Genesis 11:31. We must be careful not to stop short of God’s best for us. Terah and his family were on the way to the Promised Land, but they found a comfortable place and stopped short. It is my prayer that I will not be so comfortable in my life and ministry that I stop short of where God may want to lead me.

Genesis 12: 10-20. Beware of detours. My pastor in Seoul, Dr. Dan Armistead, preached on “Abram’s detour” last year. When the famine occurred in Canaan, the story does not indicate that Abram consulted God. Instead, he made the decision on his own to move to Egypt. Sometimes in crisis we tend to act too quickly, and this was the first example of a similar pattern in Abram’s life. And acting too quickly very often results in trouble!

Genesis 13:3. Again from Dr. Dan in Seoul, when we find ourselves on a detour that God did not direct, we need to go back to the place we were before the detour. Abram returned “to the place between Bethel and Ai,” and God met him there.


Monday, January 4, 2010

Thoughts on Canaan's curse ...

After I posted my thoughts on Noah, a friend asked what I thought about Noah's curse on Ham and Canaan (Gen 9: 18-29). She found the whole curse thing troubling, given that Noah had made a spectacle of himself, after all.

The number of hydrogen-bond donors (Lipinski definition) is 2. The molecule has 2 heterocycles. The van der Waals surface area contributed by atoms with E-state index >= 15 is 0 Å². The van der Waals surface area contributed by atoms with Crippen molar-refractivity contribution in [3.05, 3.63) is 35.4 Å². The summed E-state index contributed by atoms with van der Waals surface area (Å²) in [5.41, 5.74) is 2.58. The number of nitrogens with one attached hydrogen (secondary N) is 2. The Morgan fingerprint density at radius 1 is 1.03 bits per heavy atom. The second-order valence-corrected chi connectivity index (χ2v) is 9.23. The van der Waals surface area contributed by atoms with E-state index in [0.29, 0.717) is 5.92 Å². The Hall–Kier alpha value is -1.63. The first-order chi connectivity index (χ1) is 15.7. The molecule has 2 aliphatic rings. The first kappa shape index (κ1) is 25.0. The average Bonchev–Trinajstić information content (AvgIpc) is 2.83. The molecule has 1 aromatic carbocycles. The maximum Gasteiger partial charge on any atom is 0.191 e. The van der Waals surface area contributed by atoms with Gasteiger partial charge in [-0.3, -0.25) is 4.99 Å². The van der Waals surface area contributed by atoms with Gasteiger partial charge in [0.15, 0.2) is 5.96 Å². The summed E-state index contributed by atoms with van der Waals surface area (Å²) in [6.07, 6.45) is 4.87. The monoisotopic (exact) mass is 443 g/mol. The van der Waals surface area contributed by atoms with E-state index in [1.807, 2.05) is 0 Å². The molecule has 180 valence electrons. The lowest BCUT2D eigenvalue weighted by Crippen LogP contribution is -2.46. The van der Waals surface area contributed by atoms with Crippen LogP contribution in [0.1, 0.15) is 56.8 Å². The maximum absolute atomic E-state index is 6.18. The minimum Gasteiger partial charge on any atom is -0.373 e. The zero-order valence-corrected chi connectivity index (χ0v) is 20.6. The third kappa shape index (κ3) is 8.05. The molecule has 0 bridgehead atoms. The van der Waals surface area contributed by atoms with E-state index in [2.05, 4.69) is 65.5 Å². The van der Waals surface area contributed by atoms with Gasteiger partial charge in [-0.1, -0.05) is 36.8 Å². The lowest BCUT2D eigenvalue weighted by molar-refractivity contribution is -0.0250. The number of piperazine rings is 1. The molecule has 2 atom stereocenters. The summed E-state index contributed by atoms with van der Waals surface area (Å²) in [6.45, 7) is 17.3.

I've heard a couple of different takes on the issue, the most prominent being that Ham "gloated" over Noah's nakedness and even delighted in seeing his father come to such disgrace. Just as Noah's sin was wrong, Ham's reaction to Noah's sin was also wrong. The curse part is troubling, but one writer points out that Noah cursed Canaan, Ham's son, rather than Ham himself (Genesis 9: 25). In fact, a better translation of that verse might be, "Cursed is Canaan." According to the author I read, essentially Noah may have been saying that Ham was a disrespectful son and a bad father by rejoicing in Noah's disgrace. As a result, Ham's son, Canaan, was cursed to follow the same path - he too would be a bad father and a disrespectful son. This follows the same type of warning that we find in Exodus 20:5-6 when it talks about the sins of the fathers being visited on the sons. It isn't the fault of the sons that the fathers sinned, but often children simply repeat the behaviors they've seen from their parents and carry both the good and the bad baggage into their own families. Again, Noah’s sin, Ham’s sin and the curse on Canaan continue to underscore our brokenness and our need for a Savior.